August 21, 2009

York's lawyers argue for dismissal

Macon Telegraph/December 17, 2003
By Liz Fabian
The leader of the United Nuwaubian Nation of Moors, Malachi York, was back in U.S. District Court in Macon Tuesday for a hearing on a number of pre-trial motions filed by his attorneys.

York is accused of taking children across state lines for the purpose of having sex with them and attempting to evade federal financial reporting requirements.

The trial is set to begin Jan. 5 in Brunswick.

Judge Ashley Royal granted a change of venue in October due to pre-trial publicity.

In January, York pleaded guilty to the federal charges, but Royal determined that York withdrew his guilty plea in October.

Attorney Adrian Patrick, the newest member of York's defense team, said they filed a motion to dismiss the case on two grounds - the publicity surrounding York's earlier guilty plea would violate his right to a fair trial and the grand jury was picked from the Middle District of Georgia, which Patrick said was already determined to be a tainted jury pool due to the judge's earlier change of venue ruling.

Royal will issue a ruling on the motions at a later date.

The judge did chide York's followers in court for their participation in the Brunswick Christmas parade earlier this month, where supporters passed out fliers supporting York.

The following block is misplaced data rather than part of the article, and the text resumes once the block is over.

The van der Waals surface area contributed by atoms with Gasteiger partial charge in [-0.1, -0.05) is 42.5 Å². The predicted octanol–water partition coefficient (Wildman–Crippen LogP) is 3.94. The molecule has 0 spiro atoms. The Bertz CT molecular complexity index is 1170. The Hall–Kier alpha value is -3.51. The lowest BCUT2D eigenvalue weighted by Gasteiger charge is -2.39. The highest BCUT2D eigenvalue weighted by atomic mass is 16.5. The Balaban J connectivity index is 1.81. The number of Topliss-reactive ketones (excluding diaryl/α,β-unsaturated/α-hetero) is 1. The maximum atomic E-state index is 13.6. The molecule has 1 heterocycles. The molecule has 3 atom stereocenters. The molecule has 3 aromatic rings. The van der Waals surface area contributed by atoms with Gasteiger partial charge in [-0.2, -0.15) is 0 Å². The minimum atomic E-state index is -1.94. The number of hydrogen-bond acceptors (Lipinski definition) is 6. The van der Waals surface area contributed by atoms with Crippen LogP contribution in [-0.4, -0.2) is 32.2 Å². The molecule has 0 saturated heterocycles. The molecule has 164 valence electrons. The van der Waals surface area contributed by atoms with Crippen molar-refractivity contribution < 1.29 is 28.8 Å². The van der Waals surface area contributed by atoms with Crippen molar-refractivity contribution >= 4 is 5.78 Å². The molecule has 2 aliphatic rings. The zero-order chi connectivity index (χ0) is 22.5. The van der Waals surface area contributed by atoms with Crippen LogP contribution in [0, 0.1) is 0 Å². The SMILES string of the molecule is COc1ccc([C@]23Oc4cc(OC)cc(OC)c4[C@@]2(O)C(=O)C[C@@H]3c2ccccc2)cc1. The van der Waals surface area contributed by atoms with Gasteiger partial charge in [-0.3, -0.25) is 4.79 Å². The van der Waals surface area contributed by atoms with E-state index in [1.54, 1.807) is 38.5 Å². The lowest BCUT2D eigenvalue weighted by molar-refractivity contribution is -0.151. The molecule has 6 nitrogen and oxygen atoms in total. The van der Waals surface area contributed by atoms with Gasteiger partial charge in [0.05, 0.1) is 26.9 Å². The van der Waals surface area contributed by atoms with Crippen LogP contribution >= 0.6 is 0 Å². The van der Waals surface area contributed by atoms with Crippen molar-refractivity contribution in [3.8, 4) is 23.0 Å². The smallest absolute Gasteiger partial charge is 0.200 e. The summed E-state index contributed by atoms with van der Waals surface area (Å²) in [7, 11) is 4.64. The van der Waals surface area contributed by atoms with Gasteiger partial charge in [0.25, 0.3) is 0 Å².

Royal said York will likely remain in custody at the Jones County jail until shortly before the trial begins.

Patrick said the defense is ready to proceed with the January trial.

"You'll get to see a very different side of the case," Patrick said. "Basically you've seen Dr. York get beaten up, but you haven't seen evidence supporting him."

About two dozen people gathered outside the courthouse in support of York and about the same number of supporters sat in the courtroom.

As York left the courtroom with his hands cuffed behind the back of his orange jumpsuit, he smiled at several women in the audience, including a couple of them who blew him a kiss as he passed by.

The Nuwaubians are a cult-like group based in Putnam County that at various times has claimed to be Christian, Muslim, Freemasons and American Indians.

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